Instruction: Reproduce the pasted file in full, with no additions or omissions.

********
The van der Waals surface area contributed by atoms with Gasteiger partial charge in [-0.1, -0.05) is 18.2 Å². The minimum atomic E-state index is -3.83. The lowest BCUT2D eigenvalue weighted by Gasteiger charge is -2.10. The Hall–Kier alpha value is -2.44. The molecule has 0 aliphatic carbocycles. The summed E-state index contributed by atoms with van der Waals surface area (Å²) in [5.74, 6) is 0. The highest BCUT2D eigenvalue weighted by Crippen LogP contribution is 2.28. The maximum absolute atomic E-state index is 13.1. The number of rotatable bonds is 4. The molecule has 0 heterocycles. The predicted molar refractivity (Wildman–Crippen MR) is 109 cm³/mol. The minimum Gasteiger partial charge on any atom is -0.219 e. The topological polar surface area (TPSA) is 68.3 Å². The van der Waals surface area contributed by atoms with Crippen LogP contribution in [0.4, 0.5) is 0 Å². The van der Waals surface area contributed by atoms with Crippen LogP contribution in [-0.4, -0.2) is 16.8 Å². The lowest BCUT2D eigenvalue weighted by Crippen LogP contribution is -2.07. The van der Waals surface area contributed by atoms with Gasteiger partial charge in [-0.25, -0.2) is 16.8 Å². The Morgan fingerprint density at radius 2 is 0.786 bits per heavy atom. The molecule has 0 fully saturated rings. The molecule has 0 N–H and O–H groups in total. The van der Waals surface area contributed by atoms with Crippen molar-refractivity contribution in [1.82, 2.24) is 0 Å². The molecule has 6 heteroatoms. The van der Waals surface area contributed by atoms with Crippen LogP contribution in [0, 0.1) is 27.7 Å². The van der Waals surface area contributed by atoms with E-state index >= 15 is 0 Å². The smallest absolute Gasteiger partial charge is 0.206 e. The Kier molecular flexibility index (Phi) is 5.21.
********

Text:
The van der Waals surface area contributed by atoms with Gasteiger partial charge in [-0.1, -0.05) is 18.2 Å². The minimum atomic E-state index is -3.83. The lowest BCUT2D eigenvalue weighted by Gasteiger charge is -2.10. The Hall–Kier alpha value is -2.44. The molecule has 0 aliphatic carbocycles. The summed E-state index contributed by atoms with van der Waals surface area (Å²) in [5.74, 6) is 0. The highest BCUT2D eigenvalue weighted by Crippen LogP contribution is 2.28. The maximum absolute atomic E-state index is 13.1. The number of rotatable bonds is 4. The molecule has 0 heterocycles. The predicted molar refractivity (Wildman–Crippen MR) is 109 cm³/mol. The minimum Gasteiger partial charge on any atom is -0.219 e. The topological polar surface area (TPSA) is 68.3 Å². The van der Waals surface area contributed by atoms with Crippen LogP contribution in [0.4, 0.5) is 0 Å². The van der Waals surface area contributed by atoms with Crippen LogP contribution in [-0.4, -0.2) is 16.8 Å². The lowest BCUT2D eigenvalue weighted by Crippen LogP contribution is -2.07. The van der Waals surface area contributed by atoms with Gasteiger partial charge in [-0.25, -0.2) is 16.8 Å². The Morgan fingerprint density at radius 2 is 0.786 bits per heavy atom. The molecule has 0 fully saturated rings. The molecule has 0 N–H and O–H groups in total. The van der Waals surface area contributed by atoms with Crippen molar-refractivity contribution in [1.82, 2.24) is 0 Å². The molecule has 6 heteroatoms. The van der Waals surface area contributed by atoms with Crippen LogP contribution in [0, 0.1) is 27.7 Å². The van der Waals surface area contributed by atoms with E-state index >= 15 is 0 Å². The smallest absolute Gasteiger partial charge is 0.206 e. The Kier molecular flexibility index (Phi) is 5.21.